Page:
What do you think of this particular model (Ruud 13 SEER R-410A, 3 ton cased coil)? It is the single stage one. I have read and heard that Ruud (Rheem) is a reliable brand. It is obviously cheaper than the 2 stage unit I have to decide between. If you don't like it, then what would you reccomend?

  9. #9
    dac122,

    Thanks for your help. It made much more sense the 2nd time around. According to the spreadsheet, I should only spend around $142/month for electric with this system. Even with electric rates going up in 2010 (estimated by about 50% more than now) our monthly electric bill would be approx. $203/month. I consider that acceptable. Much better than the oil prices being what they are and will probably continue to be. BTW, what do you think....should I go witht the single stage HP or the 2 stage? Thaks again!

  10. #10
    Join Date
    Jun 2007
    Location
    The Twilight Zone
    Posts
    2,964
    Quote Originally Posted by beenthere View Post
    Since your oil furnace isn't a VS blower, I would recomend just getting the single stage heat pump.
    This is the answer to the single stage / dual stage compressor question.

    I would also check into a 14 SEER heat pump. Sometimes the 14 SEER provides a higher EER (Energy Efficiency Ratio) and HSPF (Heating Seasonal Performance Factor), even with a non-vs air handler motor.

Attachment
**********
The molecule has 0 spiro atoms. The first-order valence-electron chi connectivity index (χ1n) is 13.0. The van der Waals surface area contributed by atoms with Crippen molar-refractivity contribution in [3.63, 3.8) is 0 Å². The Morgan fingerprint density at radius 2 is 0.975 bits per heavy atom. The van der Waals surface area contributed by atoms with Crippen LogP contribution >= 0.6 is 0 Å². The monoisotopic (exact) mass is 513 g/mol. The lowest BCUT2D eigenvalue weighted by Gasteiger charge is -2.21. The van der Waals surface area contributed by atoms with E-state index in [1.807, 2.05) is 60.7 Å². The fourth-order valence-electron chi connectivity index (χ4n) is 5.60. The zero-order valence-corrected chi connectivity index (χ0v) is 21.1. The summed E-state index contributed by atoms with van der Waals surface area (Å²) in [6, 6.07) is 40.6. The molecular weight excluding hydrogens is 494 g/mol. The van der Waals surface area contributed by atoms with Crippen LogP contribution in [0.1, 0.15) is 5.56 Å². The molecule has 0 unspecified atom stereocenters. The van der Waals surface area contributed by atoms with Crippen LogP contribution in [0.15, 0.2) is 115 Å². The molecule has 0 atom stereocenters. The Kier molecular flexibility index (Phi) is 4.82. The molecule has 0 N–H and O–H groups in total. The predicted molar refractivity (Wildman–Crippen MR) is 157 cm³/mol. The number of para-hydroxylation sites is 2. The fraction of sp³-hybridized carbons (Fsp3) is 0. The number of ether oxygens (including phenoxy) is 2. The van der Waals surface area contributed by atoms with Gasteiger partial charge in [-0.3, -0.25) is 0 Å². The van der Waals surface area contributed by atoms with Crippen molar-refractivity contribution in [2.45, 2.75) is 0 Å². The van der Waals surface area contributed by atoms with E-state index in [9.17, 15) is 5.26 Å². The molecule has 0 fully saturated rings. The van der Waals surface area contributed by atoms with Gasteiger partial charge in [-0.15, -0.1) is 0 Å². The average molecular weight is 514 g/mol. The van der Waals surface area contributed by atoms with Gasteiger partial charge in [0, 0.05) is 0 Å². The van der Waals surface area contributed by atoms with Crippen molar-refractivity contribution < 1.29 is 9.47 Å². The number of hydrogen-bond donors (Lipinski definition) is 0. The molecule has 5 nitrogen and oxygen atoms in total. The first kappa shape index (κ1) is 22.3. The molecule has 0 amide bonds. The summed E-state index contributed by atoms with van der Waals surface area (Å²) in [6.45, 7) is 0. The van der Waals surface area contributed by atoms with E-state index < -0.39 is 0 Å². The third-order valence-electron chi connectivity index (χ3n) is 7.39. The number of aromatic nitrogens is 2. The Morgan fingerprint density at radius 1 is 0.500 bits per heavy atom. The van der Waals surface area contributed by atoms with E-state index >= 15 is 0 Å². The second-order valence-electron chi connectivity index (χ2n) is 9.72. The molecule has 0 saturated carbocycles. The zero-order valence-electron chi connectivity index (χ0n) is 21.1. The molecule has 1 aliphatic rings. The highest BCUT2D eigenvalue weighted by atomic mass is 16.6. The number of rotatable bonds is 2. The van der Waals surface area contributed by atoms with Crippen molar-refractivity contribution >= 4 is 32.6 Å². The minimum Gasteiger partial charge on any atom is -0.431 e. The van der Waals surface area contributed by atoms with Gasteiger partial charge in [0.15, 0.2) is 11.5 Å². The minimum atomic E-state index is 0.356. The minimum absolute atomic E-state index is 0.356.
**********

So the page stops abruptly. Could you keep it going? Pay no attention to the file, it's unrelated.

If you post the model numbers of both the condenser (outside unit) and matching indoor coil, someone can check the performance and btu numbers for you.

    Good luck.
    Last edited by gary_g; 08-01-2008 at 04:14 PM. Reason: Added 14 SEER comment

  11. #11
    Join Date
    Jun 2008
    Posts
    80
    Quote Originally Posted by volpone1a View Post
    dac122,

    Thanks for your help. It made much more sense the 2nd time around. According to the spreadsheet, I should only spend around $142/month for electric with this system. Even with electric rates going up in 2010 (estimated by about 50% more than now) our monthly electric bill would be approx. $203/month. I consider that acceptable. Much better than the oil prices being what they are and will probably continue to be. BTW, what do you think....should I go witht the single stage HP or the 2 stage? Thaks again!
    Keep in mind you have estimated COP and estimated weighting.

    The COP number you can get by checking perhaps Goodman's website where you can download COP numbers for their different SEER models and tonnage. You can then perhaps average your expected lowest COP and highest. I don't endorse Goodman, its just the only website I know that freely documents their COP numbers.

    To get some idea on weighting your HP and backup run times throughout the season you could try posting another thread. I'd love to see what everyone thinks.

    I would now ask for 14 and 15 SEER quotes.

  12. #12
    Join Date
    Jan 2004
    Location
    Lancaster PA
    Posts
    67,741
    Rheem/Ruud has always been a reliable unit.
    Their heat pumps are made sturdy, easy to service, and give a good temp rise in heat mode.
    Contractor locator map

    How-to-apply-for-Professional

    How many times must one fix something before it is fixed?

  13. #13
    dac122, gary_g, and beenthere,

    Thank you all for your help. It has been invaluable. If y ou think of anything else that may be of use, please feel free to reply to this thread. Thanks again!!

Page 1 of 3 123 LastLast

Posting Permissions

  • You may not post new threads
  • You may not post replies
  • You may not post attachments
  • You may not edit your posts
  •  
Comfortech Show Promo Image

Related Forums

Plumbing Talks | Contractor Magazine
Forums | Electrical Construction & Maintenance (EC&M) Magazine
Comfortech365 Virtual Event